Endogenous hydrogen peroxide regulates glutathione redox via nuclear factor erythroid 2-related factor 2 downstream of phosphatidylinositol 3-kinase during muscle differentiation

Yan Ding, Jin Choi Kyu, Hwan Kim Jin, Xuezhe Han, Yuji Piao, Jin-Hyun Jeong, Wonchae Choe, Insug Kang, Joohun Ha, Henry Jay Forman, Jinhwa Lee, Kyung Sik Yoon, Soo Kim Sung

Research output: Contribution to journalArticle

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Abstract

We reported previously that endogenous reactive oxygen species (ROS) function as myogenic signaling molecules. It has also been determined that excess ROS induce electrophile-response element (EpRE)-driven gene expression via activation of nuclear factor erythroid 2-related factor 2 (Nrf2). Nonetheless, the relationship between the metabolism of ROS (eg, H 2O2) through glutathione (GSH) up-regulation, GSH-dependent reduction of H2O2, and Nrf2-dependent gene regulation is not well established. Therefore, we attempted to determine whether H2O2 controls the intracellular GSH redox state via the Nrf2-glutamate-cysteine ligase (GCL)/glutathione reductase (GR)-GSH signaling pathway. In our experiments, enhanced H2O2 generation was accompanied by an increase in both total GSH levels and the GSH/GSSG ratio during muscle differentiation. Both GCL and GR transcriptional expression levels were markedly increased during muscle differentiation but reduced by catalase treatment. Nrf2 protein expression and nuclear translocation increased during myogenesis. The inhibition of GCL, GR, and Nrf2 both by inhibitors and by RNA interference blocked muscle differentiation. Phosphatidylinositol 3-kinase regulated the expression of the GCL C (a catalytic subunit) and GR genes via the induction of Nrf2 nuclear translocation and expression. In conclusion, endogenous H2O2 generated during muscle differentiation not only functions as a signaling molecule, but also regulates the GSH redox state via activation of the Nrf2-GCL/GR-GSH signaling pathway downstream of phosphatidylinositol 3-kinase.

Original languageEnglish
Pages (from-to)1529-1541
Number of pages13
JournalAmerican Journal of Pathology
Volume172
Issue number6
DOIs
Publication statusPublished - 2008 Jan 1

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Phosphatidylinositol 3-Kinase
Glutamate-Cysteine Ligase
Glutathione Reductase
Hydrogen Peroxide
Oxidation-Reduction
Glutathione
Muscles
Reactive Oxygen Species
Antioxidant Response Elements
Glutathione Disulfide
Muscle Development
Nuclear Proteins
RNA Interference
Catalase
Genes
Catalytic Domain
Up-Regulation
Gene Expression

All Science Journal Classification (ASJC) codes

  • Pathology and Forensic Medicine

Cite this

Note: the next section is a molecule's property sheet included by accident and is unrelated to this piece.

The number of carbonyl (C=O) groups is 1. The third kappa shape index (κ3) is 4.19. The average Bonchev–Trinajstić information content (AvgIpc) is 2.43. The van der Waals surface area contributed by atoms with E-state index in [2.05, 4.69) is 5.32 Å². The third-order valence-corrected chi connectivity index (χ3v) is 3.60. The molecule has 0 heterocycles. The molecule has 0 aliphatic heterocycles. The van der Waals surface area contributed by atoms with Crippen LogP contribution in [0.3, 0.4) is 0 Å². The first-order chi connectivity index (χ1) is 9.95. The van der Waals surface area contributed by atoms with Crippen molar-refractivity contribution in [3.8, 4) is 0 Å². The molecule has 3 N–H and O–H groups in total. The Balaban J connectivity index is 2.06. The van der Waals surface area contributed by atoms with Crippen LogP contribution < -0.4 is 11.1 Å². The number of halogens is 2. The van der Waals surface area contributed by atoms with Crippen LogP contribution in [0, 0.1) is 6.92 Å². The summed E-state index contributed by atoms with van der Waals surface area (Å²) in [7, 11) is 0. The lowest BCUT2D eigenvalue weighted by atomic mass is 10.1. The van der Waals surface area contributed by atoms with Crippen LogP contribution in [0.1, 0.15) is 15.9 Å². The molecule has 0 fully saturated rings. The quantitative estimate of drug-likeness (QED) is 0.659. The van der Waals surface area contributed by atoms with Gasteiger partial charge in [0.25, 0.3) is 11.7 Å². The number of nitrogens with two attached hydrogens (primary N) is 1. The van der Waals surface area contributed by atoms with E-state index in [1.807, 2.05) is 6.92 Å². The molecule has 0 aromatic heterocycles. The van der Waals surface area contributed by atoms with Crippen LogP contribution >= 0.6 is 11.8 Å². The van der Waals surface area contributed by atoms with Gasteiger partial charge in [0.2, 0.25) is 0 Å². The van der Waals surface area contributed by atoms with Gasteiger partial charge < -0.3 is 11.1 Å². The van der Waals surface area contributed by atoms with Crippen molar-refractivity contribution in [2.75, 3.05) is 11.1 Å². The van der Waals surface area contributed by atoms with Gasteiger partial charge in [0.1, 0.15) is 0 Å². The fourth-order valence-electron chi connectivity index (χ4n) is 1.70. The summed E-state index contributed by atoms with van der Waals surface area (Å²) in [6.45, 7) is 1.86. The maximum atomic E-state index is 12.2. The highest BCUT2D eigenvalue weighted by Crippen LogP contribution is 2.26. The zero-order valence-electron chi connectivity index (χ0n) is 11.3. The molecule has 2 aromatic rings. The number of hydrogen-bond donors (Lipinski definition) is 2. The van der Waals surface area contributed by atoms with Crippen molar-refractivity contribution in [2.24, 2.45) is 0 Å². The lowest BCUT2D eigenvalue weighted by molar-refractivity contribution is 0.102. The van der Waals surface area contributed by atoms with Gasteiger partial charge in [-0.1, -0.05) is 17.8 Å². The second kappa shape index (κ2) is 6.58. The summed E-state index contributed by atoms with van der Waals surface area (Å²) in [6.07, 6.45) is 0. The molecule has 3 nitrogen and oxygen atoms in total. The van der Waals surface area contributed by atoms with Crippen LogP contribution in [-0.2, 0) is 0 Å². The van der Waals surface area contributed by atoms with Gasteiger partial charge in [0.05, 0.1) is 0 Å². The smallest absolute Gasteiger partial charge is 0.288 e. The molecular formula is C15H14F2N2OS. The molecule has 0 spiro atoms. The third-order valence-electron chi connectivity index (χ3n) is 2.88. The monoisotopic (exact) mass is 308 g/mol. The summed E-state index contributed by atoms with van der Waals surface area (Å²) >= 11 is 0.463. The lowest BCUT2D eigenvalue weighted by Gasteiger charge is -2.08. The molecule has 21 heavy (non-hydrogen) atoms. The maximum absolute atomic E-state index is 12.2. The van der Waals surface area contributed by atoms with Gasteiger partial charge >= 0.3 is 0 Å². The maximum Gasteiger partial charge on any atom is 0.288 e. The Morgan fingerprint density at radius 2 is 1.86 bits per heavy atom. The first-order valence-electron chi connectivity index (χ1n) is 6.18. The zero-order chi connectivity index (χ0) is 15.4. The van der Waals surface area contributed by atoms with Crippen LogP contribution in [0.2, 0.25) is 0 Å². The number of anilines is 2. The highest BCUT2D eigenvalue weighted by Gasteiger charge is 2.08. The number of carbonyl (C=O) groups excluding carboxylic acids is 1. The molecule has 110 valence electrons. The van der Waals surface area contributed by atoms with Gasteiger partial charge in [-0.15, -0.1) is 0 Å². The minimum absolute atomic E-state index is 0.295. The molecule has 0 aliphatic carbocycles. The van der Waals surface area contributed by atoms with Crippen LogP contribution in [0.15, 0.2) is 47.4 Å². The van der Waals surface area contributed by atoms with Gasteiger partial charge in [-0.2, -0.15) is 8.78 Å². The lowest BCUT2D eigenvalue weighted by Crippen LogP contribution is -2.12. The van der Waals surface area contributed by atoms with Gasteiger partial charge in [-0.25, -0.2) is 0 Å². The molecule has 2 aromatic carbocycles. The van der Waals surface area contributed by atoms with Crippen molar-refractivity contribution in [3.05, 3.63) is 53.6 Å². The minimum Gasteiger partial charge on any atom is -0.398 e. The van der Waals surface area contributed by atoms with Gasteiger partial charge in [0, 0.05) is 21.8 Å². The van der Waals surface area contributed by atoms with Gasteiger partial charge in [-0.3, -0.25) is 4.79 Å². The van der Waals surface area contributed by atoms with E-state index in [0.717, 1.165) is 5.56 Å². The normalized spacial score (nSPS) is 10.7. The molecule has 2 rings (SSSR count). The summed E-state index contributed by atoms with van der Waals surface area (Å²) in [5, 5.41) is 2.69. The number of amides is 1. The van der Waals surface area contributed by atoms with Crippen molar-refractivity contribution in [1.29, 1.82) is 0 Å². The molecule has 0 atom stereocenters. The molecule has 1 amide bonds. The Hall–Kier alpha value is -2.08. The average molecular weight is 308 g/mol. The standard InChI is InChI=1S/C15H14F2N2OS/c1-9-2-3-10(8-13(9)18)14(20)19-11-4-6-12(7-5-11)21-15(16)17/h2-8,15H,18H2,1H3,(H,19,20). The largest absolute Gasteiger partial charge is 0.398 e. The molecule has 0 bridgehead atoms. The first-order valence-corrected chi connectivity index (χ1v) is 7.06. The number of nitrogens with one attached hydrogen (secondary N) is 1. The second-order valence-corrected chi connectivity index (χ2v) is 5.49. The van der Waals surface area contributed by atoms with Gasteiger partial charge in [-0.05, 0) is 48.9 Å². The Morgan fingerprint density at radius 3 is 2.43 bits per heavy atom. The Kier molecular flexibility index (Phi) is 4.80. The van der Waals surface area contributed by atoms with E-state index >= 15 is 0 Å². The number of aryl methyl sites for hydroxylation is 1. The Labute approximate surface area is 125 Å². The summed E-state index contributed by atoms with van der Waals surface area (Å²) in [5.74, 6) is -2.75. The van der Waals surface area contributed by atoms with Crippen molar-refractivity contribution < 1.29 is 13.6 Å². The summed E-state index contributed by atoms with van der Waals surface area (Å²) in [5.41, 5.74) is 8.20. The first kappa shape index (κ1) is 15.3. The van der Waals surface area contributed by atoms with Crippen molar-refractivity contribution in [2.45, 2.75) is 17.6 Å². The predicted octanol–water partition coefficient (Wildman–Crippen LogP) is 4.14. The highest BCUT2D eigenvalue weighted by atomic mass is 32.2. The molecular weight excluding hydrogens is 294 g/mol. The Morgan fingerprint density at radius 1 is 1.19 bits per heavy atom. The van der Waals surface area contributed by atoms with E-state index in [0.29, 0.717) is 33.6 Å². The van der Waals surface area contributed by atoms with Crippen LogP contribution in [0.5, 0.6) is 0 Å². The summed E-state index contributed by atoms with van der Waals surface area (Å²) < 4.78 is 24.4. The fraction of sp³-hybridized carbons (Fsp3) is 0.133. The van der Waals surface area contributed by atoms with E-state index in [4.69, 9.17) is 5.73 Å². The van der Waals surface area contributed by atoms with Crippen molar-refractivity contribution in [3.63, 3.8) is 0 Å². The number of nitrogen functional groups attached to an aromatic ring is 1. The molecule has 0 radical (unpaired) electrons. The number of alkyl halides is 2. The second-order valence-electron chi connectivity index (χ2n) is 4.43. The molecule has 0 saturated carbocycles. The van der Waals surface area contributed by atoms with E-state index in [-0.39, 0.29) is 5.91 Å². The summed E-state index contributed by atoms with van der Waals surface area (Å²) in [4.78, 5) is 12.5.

Ding, Yan ; Kyu, Jin Choi ; Jin, Hwan Kim ; Han, Xuezhe ; Piao, Yuji ; Jeong, Jin-Hyun ; Choe, Wonchae ; Kang, Insug ; Ha, Joohun ; Forman, Henry Jay ; Lee, Jinhwa ; Yoon, Kyung Sik ; Sung, Soo Kim. / Endogenous hydrogen peroxide regulates glutathione redox via nuclear factor erythroid 2-related factor 2 downstream of phosphatidylinositol 3-kinase during muscle differentiation. In: American Journal of Pathology. 2008 ; Vol. 172, No. 6. pp. 1529-1541.
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abstract = "We reported previously that endogenous reactive oxygen species (ROS) function as myogenic signaling molecules. It has also been determined that excess ROS induce electrophile-response element (EpRE)-driven gene expression via activation of nuclear factor erythroid 2-related factor 2 (Nrf2). Nonetheless, the relationship between the metabolism of ROS (eg, H 2O2) through glutathione (GSH) up-regulation, GSH-dependent reduction of H2O2, and Nrf2-dependent gene regulation is not well established. Therefore, we attempted to determine whether H2O2 controls the intracellular GSH redox state via the Nrf2-glutamate-cysteine ligase (GCL)/glutathione reductase (GR)-GSH signaling pathway. In our experiments, enhanced H2O2 generation was accompanied by an increase in both total GSH levels and the GSH/GSSG ratio during muscle differentiation. Both GCL and GR transcriptional expression levels were markedly increased during muscle differentiation but reduced by catalase treatment. Nrf2 protein expression and nuclear translocation increased during myogenesis. The inhibition of GCL, GR, and Nrf2 both by inhibitors and by RNA interference blocked muscle differentiation. Phosphatidylinositol 3-kinase regulated the expression of the GCL C (a catalytic subunit) and GR genes via the induction of Nrf2 nuclear translocation and expression. In conclusion, endogenous H2O2 generated during muscle differentiation not only functions as a signaling molecule, but also regulates the GSH redox state via activation of the Nrf2-GCL/GR-GSH signaling pathway downstream of phosphatidylinositol 3-kinase.",